“Although no tests were positive for E. coli, the CDC believes romaine lettuce consumed between Oct. 5 and 24 was the contaminant,” according to the retailer’s website. ”The outbreak was tracked back to a single lot of romaine lettuce harvested by a single farm.”
According to the CDC, a majority of the sick people ate lettuce that could be “statistically linked” to nine Chain A stores.
“Absent any food safety violations or positive tests results, the CDC declined to name the grocer or the supplier,” according to the Schnucks’ statement. “However, leaders of Schnuck Markets, Inc. are confirming that Schnucks is the entity referred to by the CDC as ‘grocery store Chain A,’ but for the same reasons provided by the CDC, Schnucks declined to name the supplier.”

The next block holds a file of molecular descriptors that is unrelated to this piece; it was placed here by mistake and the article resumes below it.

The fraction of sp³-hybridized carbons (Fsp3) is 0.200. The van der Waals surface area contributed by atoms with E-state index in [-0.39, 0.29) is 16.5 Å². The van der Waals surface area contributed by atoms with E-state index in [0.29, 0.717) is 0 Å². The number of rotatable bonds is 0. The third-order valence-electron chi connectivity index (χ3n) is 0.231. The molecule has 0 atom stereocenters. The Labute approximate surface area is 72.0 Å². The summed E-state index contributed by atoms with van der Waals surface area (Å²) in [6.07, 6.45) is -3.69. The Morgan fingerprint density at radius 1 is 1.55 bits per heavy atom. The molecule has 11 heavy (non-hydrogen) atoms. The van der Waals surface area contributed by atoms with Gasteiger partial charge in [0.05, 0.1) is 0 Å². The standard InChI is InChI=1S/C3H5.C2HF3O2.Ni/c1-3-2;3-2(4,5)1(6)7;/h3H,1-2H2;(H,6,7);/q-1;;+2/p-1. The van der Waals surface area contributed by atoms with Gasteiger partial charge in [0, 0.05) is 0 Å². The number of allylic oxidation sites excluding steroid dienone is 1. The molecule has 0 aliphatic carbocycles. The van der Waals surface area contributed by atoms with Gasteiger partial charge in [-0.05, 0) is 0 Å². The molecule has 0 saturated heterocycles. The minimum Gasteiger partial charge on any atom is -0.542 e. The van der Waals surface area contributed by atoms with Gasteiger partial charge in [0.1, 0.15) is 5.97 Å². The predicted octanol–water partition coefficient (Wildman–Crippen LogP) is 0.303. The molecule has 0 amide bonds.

Seattle attorney Bill Marler, who specializes in foodborne illness cases, said he plans to file a lawsuit against Schnucks and other companies in the distribution chain within days on behalf of a St. Louis woman who developed kidney disease, according to the St. Louis Post-Dispatch.
The requirements for proving a case in civil litigation are not as stringent as what the CDC or FDA might need to confirm the source of an illness, according to the lawyer.
“Most of the time you are never able to trace it back to a farm because by the time people are eating the lettuce, (it) has already been pulled out of the field,” Marler said. “It’s still the responsibility of the chain of distribution for the food that they served the people. Those entities are still legally responsible for the injuries to their customers.”